Arlene-Baratz

Arlene Baratz, MD is a physician and mother of a family affected by complete androgen insensitivity syndrome (CAIS), a variation of reproductive development. She has 25 years of experience in women’s health care as a practicing breast radiologist. She and her daughter Katie, the first young person to speak openly about living with AIS, appeared on Oprah’s 2007 Growing Up Intersex. Her family is also featured in the 2011 BBC documentary Me, My Sex, and I.

A long-time board member and medical and family adviser to the AIS-DSD Support Group, and moderator of the AIS-DSD Parents Group, Arlene is a contributor to the first website created specifically for families, www.DSDFamilies.org. Arlene is a community advocate for both of the 2 DSD research projects currently funded by NIH: she is a consultant for Short-term Outcomes of Intervention for Reproductive Dysfunction, and a member of the Advisory Advocacy Network for the DSD-TRN: Disorders of Sex Development- Translational Research Network. A founding member of Accord Alliance, aligning stakeholders to promote collaborative care focused on well-being, she contributed to the 2006 Clinical Guidelines for the Management of Disorders of Sex Development in Childhood and Handbook for Parents (www.dsdguidelines.org).  She and Katie, now a practicing psychiatrist at the University of Pennsylvania, co-chair the Patient Perspectives/Peer Support Committee for a new global endeavor to update the 2006 Consensus Statement and the treatment of people living with diverse reproductive development.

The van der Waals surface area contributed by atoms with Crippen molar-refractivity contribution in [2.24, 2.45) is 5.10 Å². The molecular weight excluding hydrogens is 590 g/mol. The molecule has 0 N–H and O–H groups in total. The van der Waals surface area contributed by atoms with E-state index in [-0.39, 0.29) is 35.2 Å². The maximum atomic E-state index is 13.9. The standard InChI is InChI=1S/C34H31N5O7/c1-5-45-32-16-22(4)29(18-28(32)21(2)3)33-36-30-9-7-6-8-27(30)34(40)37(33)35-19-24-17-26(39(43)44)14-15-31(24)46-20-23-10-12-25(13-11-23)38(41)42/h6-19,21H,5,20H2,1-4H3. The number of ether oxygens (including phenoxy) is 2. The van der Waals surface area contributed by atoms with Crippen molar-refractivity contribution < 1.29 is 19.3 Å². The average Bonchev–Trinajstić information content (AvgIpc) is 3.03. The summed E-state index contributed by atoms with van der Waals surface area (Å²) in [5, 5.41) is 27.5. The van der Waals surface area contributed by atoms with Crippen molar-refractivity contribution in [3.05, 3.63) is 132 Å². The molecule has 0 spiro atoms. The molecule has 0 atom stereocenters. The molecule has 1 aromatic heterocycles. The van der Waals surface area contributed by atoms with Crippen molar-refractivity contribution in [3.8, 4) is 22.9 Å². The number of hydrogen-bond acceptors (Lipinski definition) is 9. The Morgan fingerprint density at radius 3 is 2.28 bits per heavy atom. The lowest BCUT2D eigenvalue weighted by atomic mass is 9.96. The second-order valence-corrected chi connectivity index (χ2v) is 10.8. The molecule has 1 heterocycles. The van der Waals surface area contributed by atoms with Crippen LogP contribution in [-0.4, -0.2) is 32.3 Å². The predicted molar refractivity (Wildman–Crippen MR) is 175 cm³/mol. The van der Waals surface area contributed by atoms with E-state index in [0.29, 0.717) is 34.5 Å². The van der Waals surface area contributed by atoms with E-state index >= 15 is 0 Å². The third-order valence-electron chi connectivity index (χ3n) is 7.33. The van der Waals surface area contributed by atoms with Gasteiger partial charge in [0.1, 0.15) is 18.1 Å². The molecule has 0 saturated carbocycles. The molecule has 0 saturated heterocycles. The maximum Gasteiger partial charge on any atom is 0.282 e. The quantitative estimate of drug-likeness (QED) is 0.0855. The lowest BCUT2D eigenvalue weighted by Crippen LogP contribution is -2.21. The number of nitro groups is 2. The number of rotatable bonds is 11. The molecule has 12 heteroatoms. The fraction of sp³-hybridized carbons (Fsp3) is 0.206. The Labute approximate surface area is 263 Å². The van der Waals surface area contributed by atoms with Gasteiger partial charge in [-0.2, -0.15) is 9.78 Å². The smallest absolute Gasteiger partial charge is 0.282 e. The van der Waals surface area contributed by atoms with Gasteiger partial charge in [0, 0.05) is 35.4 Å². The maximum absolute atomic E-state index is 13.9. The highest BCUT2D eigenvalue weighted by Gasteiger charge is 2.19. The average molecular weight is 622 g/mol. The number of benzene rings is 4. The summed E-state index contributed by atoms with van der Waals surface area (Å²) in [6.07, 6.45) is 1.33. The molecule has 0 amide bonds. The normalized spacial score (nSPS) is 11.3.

Involved in AIC from its earliest days, Arlene is deeply committed to promoting the wellbeing and human rights of intersex people.

 

Arlene chaired the Advocacy/ Education committee for Guidelines for the Development of Comprehensive Care Centers for Congenital Adrenal Hyperplasia: Guidance from the CARES Foundation Initiative (IJPE), published in 2011.

Arlene’s publications include:

  • Consortium on the Management of Disorders of Sex Development. 2006. Contributor. Handbook for Parents. Rohnert Park, CA: Intersex Society of North America. 2006.
  • Consortium on the Management of Disorders of Sex Development. 2006. Contributor. Clinical Guidelines for the Management of Disorders of Sex Development in Childhood. Rohnert Park, CA: Intersex Society of North America. 2006.
  • Baratz, A. Re: Editorial: It is (sort of) a and (sort of) a girl. You have (sort of) a say and you (sort of) don’t? J Pediatr Endocrinol Metab. 2007 Apr;20(4):551-2.
  • Auchus, RJ et al. Guidelines for the Development of Comprehensive Care Centers for Congenital Adrenal Hyperplasia: Guidance from the CARES Foundation Initiative, International Journal of Pediatric Endocrinology 2010, DOI:10.1155/2010/275213.
  • Malouf, M. and Baratz, A. (2012) Differences or Disorders of Sex Development.  In S. Fisher, G.M. Blau, & J.M. Poirier (Eds.)  Improving Emotional and Behavioral Outcomes for LGBT Youth: A Guide for Professionals. Baltimore, MD: Paul H.  Brookes Publishing Co. June, 2012 .
  • Tamar-Mattis, A., Baratz, A., Baratz Dalke, K., & Karkazis, K. Emotionally and cognitively informed consent for clinical care for differences of sex development, Psychology & Sexuality, 2013. DOI: 10.1080/19419899.2013.831215
  • Arlene Baratz, Melissa Sharp, David Sandberg. 2014 Disorders of sex development (DSD) peer support. In O. Hiort and F. Ahmed (Eds.) Endocrine Development: Disorders of Sex Development. Basel, Switzerland:  S. Karger Medical and Scientific Publishers, 2014.
  • Baratz, A. and Feder, E. Misrepresentation of evidence favoring early normalizing surgery for atypical sex anatomies. Arch Sex Behav, 2015. DOI 10.1007/s10508-015-0529-x. Published online 3.26.2015